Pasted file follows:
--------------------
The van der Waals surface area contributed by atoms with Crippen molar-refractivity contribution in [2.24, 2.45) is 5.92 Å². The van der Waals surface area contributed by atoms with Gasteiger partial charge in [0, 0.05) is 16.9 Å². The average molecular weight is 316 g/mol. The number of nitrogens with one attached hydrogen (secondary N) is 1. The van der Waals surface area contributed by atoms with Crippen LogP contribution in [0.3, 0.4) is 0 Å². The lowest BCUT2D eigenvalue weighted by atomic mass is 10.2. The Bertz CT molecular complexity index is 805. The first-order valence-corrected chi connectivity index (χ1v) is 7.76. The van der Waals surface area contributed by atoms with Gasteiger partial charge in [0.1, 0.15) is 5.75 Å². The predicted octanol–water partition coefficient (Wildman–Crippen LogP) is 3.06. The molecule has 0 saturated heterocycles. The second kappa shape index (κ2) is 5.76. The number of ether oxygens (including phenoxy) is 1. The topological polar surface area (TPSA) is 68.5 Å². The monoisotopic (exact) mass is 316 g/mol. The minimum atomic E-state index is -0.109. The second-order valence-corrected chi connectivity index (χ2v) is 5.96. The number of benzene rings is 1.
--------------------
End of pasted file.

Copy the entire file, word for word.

The van der Waals surface area contributed by atoms with Crippen molar-refractivity contribution in [2.24, 2.45) is 5.92 Å². The van der Waals surface area contributed by atoms with Gasteiger partial charge in [0, 0.05) is 16.9 Å². The average molecular weight is 316 g/mol. The number of nitrogens with one attached hydrogen (secondary N) is 1. The van der Waals surface area contributed by atoms with Crippen LogP contribution in [0.3, 0.4) is 0 Å². The lowest BCUT2D eigenvalue weighted by atomic mass is 10.2. The Bertz CT molecular complexity index is 805. The first-order valence-corrected chi connectivity index (χ1v) is 7.76. The van der Waals surface area contributed by atoms with Gasteiger partial charge in [0.1, 0.15) is 5.75 Å². The predicted octanol–water partition coefficient (Wildman–Crippen LogP) is 3.06. The molecule has 0 saturated heterocycles. The second kappa shape index (κ2) is 5.76. The number of ether oxygens (including phenoxy) is 1. The topological polar surface area (TPSA) is 68.5 Å². The monoisotopic (exact) mass is 316 g/mol. The minimum atomic E-state index is -0.109. The second-order valence-corrected chi connectivity index (χ2v) is 5.96. The number of benzene rings is 1.